to as a preposition?

Learning to take good notes is very important. Good notes can help you remember and review a text you have read. There is no magic formula to taking notes when reading.You have to find out what works best for you. (Source: Iran's English Coursebooks)

I wonder why we have "taking" (a gerund) after "to". Is this "to" a preposition? I've checked a couple of dictionaries. The common combinations are:

(1) formula for: a formula for the withdrawal of US forces from the sea
(2) formula that: There is no magic formula that will transform sorrow into happiness.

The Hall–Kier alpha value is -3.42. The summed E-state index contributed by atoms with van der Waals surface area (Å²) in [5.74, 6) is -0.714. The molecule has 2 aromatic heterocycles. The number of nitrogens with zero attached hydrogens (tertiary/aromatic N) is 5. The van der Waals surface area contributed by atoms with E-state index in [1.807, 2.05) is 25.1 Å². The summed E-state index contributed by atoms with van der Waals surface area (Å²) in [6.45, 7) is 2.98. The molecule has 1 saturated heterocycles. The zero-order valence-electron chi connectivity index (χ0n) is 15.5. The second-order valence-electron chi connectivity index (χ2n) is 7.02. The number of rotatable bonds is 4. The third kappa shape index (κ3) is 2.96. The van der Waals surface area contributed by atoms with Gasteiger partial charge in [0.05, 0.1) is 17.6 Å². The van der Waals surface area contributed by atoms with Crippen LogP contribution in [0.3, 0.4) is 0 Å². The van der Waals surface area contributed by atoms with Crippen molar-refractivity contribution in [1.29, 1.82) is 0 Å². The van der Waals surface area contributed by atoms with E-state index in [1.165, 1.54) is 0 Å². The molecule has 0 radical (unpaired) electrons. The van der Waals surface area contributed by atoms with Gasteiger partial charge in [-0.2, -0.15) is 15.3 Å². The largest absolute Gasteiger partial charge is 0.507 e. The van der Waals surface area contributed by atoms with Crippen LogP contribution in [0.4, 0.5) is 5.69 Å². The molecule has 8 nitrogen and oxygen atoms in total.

Original Post
Freeguy posted:

There is no magic formula to taking notes when reading.You have to find out what works best for you. (Source: Iran's English Coursebooks)

Hi, Freeguy,

Yes, "to" is functioning as a preposition there; "taking notes when reading" is a gerund phrase that is functioning as the object of the preposition "to." However, "to" is not the idiomatic preposition to use in this context. Native speakers tend to use "for":

  • There is no magic formula for taking notes when reading.

In the somewhat rare cases when "to" is used after "magic formula," it is as the stem of an infinitive: "There is no magic formula to take notes when reading." There "to" is NOT a preposition. In your sentence, the idiomatic choice is "for" followed by the gerund. Perhaps you can notify Iran's textbook committee.

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